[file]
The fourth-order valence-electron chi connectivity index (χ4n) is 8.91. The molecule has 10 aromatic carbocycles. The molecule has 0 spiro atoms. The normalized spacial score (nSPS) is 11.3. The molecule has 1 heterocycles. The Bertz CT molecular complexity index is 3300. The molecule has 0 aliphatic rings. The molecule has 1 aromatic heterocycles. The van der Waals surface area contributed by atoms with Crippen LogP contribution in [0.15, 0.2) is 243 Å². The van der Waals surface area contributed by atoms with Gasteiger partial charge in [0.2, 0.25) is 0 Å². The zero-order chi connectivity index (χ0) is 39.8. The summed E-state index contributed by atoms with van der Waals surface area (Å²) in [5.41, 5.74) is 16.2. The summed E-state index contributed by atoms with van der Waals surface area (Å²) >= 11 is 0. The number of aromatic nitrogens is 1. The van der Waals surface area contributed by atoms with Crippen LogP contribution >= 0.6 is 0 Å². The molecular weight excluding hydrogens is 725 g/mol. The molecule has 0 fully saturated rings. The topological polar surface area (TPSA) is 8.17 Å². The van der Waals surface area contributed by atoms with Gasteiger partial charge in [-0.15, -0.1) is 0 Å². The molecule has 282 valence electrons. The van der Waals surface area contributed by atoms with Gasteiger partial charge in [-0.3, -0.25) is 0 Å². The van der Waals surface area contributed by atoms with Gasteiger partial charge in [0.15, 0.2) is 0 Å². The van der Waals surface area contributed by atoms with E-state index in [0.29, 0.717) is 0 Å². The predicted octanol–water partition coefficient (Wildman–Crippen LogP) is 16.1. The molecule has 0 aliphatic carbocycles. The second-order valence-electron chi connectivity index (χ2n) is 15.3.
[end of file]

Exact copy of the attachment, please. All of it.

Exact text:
The fourth-order valence-electron chi connectivity index (χ4n) is 8.91. The molecule has 10 aromatic carbocycles. The molecule has 0 spiro atoms. The normalized spacial score (nSPS) is 11.3. The molecule has 1 heterocycles. The Bertz CT molecular complexity index is 3300. The molecule has 0 aliphatic rings. The molecule has 1 aromatic heterocycles. The van der Waals surface area contributed by atoms with Crippen LogP contribution in [0.15, 0.2) is 243 Å². The van der Waals surface area contributed by atoms with Gasteiger partial charge in [0.2, 0.25) is 0 Å². The zero-order chi connectivity index (χ0) is 39.8. The summed E-state index contributed by atoms with van der Waals surface area (Å²) in [5.41, 5.74) is 16.2. The summed E-state index contributed by atoms with van der Waals surface area (Å²) >= 11 is 0. The number of aromatic nitrogens is 1. The van der Waals surface area contributed by atoms with Crippen LogP contribution >= 0.6 is 0 Å². The molecular weight excluding hydrogens is 725 g/mol. The molecule has 0 fully saturated rings. The topological polar surface area (TPSA) is 8.17 Å². The van der Waals surface area contributed by atoms with Gasteiger partial charge in [-0.15, -0.1) is 0 Å². The molecule has 282 valence electrons. The van der Waals surface area contributed by atoms with Gasteiger partial charge in [-0.3, -0.25) is 0 Å². The van der Waals surface area contributed by atoms with Gasteiger partial charge in [0.15, 0.2) is 0 Å². The van der Waals surface area contributed by atoms with E-state index in [0.29, 0.717) is 0 Å². The predicted octanol–water partition coefficient (Wildman–Crippen LogP) is 16.1. The molecule has 0 aliphatic carbocycles. The second-order valence-electron chi connectivity index (χ2n) is 15.3.